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Hike UK oil and gas production to reduce reliance on imports, energy body urges

·2-min read
The UK needs to more proactively exploit North Sea oil and gas reserves if it is to cut its reliance on international imports, an energy body has said. (Jane Barlow/PA) (PA Archive)
The UK needs to more proactively exploit North Sea oil and gas reserves if it is to cut its reliance on international imports, an energy body has said. (Jane Barlow/PA) (PA Archive)

A major UK offshore energy body has urged the new prime minister Liz Truss to exploit the nation’s oil and gas reserves to help reduce the country’s reliance on imports.

Offshore Energy UK (OEUK), a body that represents offshore oil and gas firms, said that while it could identify £26 billion of potential fossil fuel projects by 2030, too little of this had actually been approved.

It said even if all those projects were given the green light, the predicted amount of oil and gas recovered would still only cover about half of the UK’s estimated energy usage between now and 2030, based on the UN Climate Change Committee’s predictions.

“However, less than a third of the known potential investment (£8.5 billion) is considered sanctioned,” the OEUK report said.

“In a scenario of no further investment approvals, it is likely that production would go on to decline at an average rate of around 15% per year for the remainder of the decade.

“A full investment case would still be expected to result in a longer-term production decline of around 5% per year, which is around the same rate that the CCC expects demand to drop by.”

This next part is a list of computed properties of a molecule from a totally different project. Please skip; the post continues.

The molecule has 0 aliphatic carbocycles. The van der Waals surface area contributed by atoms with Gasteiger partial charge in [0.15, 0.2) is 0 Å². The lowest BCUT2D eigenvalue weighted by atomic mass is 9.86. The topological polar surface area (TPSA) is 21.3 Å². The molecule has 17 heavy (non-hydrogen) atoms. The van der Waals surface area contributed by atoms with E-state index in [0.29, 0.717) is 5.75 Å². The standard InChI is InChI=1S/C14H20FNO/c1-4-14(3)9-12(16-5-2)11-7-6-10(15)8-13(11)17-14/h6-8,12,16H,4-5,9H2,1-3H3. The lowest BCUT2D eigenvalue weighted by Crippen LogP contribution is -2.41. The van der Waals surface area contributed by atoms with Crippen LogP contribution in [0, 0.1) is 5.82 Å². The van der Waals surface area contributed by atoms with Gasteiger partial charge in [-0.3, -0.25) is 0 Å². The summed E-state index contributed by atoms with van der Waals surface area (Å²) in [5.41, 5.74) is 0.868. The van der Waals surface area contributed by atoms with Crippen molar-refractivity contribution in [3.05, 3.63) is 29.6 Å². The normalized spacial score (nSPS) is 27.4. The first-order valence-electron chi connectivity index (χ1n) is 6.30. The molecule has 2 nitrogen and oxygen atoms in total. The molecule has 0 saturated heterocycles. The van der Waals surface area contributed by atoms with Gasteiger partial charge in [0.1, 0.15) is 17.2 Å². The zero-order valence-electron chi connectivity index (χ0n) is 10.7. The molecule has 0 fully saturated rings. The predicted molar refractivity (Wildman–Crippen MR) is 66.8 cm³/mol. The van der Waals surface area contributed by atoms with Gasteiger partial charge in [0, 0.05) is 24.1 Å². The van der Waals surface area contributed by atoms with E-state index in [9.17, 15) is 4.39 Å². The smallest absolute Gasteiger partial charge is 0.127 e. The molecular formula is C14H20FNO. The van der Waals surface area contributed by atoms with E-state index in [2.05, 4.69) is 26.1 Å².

In her first Prime Ministers Questions, Liz Truss appeared sympathetic with the message being sent by OEUK.

Responding to a question about the energy crisis from SNP leader Ian Blackford, she said: “I want to see us using more of our UK energy supply, including more oil and gas from the North Sea, and nuclear power in Scotland.”

She added that her mooted package aimed at helping households cope with rocketing energy fuel bills “won’t be paid for by a windfall tax, as I don’t believe we can tax our way to growth”.

While gas production in the UK rose 26% in the first half of 2022 compared to the same period last year, helped by new projects off the east coast, the nation still relies heavily on international imports.

OEUK said without new investment, the UK would have to import around 80% of its gas by 2030, and around 70% of its oil, up from around 60% and 20% now, respectively.

Environmental groups are likely to argue that drilling for more oil and gas is at odds with the UK’s net-zero targets, while stating that renewable energy schemes could potentially provide energy sooner than some new oil and gas projects, which can take years to develop.